Margaret Atwood speaks at animal extinction symposium
Three-day Sudbury symposium brings together scientists, philosophers
Scientists and philosophers from all over the world will take on the weighty topic of extinction at a three-day conference at Laurentian University in Sudbury.
But for ecologist and Laurentian University professor Charles Ramcharan, the speaker he’s most looking forward to isn’t a scientist, but well-known author Margaret Atwood.
“She’s a heroine of ours … Her stuff is sci-fi [and] often it’s about projections into the future,” he said. “It’s fascinating to see how she interprets ecological change. It’s cool.”
Ramcharan added the conference, called Thinking Extinction, is especially important in light of the recent changes to Ontario’s endangered species act.
“I think we need this kind of oversight when it comes to things that are this important," he said.
The symposium is being hosted by Dr. Brett Buchanan, Dr. Gillian Crozier, Dr. Albrecht Schulte-Hostedde, and Dr. Jacqueline Litzgus, members of LU’s new research centre, the Centre for Evolutionary Ecology and Ethical Conservation.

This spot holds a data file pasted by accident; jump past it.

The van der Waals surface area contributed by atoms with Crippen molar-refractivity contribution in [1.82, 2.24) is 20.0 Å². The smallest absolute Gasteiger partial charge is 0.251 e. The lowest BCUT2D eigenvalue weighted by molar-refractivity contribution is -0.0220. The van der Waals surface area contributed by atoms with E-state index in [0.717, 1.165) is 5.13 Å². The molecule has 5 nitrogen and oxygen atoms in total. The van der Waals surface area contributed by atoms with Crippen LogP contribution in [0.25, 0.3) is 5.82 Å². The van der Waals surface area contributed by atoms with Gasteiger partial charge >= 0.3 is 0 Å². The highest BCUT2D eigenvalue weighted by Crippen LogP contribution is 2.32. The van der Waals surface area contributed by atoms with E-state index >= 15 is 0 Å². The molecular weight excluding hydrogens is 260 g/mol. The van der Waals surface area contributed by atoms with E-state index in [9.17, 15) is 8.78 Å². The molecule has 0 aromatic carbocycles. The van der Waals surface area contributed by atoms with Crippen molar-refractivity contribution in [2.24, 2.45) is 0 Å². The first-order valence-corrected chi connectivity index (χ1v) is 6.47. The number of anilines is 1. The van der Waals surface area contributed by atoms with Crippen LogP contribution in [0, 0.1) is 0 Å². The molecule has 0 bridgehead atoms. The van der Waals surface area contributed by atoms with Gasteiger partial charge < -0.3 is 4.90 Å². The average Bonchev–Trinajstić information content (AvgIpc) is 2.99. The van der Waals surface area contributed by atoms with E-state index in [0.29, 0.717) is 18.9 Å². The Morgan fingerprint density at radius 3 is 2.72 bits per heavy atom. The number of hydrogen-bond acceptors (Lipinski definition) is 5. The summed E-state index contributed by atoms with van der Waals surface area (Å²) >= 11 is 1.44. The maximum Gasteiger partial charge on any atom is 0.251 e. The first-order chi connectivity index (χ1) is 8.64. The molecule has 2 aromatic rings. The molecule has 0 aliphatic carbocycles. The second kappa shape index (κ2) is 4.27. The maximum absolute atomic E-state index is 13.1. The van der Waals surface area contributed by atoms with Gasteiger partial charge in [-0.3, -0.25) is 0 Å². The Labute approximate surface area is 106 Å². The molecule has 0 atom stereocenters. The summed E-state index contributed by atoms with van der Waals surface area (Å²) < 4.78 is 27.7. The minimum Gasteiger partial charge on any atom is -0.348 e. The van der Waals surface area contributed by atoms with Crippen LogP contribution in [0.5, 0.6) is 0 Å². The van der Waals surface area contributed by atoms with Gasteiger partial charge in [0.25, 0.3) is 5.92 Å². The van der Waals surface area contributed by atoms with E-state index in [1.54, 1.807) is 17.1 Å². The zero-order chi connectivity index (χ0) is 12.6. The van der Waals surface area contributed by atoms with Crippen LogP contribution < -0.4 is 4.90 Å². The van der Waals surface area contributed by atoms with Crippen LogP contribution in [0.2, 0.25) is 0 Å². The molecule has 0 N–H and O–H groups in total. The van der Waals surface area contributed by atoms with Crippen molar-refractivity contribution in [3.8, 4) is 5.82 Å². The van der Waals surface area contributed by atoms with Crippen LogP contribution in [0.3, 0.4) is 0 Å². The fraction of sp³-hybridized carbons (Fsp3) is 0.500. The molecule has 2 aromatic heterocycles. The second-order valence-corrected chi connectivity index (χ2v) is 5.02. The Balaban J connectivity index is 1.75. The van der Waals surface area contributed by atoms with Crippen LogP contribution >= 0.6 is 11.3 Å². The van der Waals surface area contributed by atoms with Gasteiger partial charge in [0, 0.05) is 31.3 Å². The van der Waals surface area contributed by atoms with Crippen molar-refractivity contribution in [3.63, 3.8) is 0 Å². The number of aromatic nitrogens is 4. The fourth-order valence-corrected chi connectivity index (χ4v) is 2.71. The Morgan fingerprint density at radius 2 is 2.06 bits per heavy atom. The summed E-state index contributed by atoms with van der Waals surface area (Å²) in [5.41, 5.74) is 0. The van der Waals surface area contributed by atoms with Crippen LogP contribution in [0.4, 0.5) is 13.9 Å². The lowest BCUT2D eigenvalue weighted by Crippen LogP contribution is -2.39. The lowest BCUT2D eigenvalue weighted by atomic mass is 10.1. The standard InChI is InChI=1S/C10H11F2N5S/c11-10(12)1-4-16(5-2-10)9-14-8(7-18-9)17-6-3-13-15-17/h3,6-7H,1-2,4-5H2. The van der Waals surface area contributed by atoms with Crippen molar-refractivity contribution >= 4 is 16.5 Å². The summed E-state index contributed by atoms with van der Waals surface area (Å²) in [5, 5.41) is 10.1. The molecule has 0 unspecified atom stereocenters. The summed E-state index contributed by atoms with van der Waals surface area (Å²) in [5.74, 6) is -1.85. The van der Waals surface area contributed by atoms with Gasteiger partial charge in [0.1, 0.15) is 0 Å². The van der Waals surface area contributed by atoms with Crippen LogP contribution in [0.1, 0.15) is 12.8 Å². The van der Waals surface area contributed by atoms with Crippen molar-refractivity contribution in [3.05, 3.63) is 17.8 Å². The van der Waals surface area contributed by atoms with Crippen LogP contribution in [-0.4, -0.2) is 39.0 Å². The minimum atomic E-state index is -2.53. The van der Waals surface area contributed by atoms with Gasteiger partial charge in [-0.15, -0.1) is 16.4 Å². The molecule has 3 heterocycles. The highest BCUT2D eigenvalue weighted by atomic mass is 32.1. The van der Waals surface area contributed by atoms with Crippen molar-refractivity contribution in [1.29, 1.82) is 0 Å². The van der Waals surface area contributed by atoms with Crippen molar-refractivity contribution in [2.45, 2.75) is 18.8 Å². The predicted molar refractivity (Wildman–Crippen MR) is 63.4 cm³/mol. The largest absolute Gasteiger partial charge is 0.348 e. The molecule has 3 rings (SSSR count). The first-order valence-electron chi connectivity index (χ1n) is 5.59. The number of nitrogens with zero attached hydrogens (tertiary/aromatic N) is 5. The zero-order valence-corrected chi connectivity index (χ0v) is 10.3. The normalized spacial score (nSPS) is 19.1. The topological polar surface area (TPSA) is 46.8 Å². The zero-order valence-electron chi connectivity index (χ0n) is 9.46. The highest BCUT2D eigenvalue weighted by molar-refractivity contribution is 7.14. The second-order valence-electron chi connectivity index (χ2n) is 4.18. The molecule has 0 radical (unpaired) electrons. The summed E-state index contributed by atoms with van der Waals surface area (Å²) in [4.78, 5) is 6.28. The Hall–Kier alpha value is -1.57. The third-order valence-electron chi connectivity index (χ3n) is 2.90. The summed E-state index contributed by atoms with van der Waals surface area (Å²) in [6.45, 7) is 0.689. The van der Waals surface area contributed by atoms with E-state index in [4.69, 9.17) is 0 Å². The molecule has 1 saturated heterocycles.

This might be the first conference of its kind to bring together scientists and philosophers to talk about extinction, organizers said.
‘Involves all of us’
A landscape architect at Laurentian said extinction is an issue everyone should think about.
“It’s not necessarily a scientific problem,” Jennifer Harvey said. “It involves all of us. While science can provide facts and information, maybe it is a humanities problem.”
Atwood is participating in a panel, The Future of Endangered Species, on Friday at Laurentian.
The conference concludes on Saturday with speakers from the Toronto, New Zealand and the United States.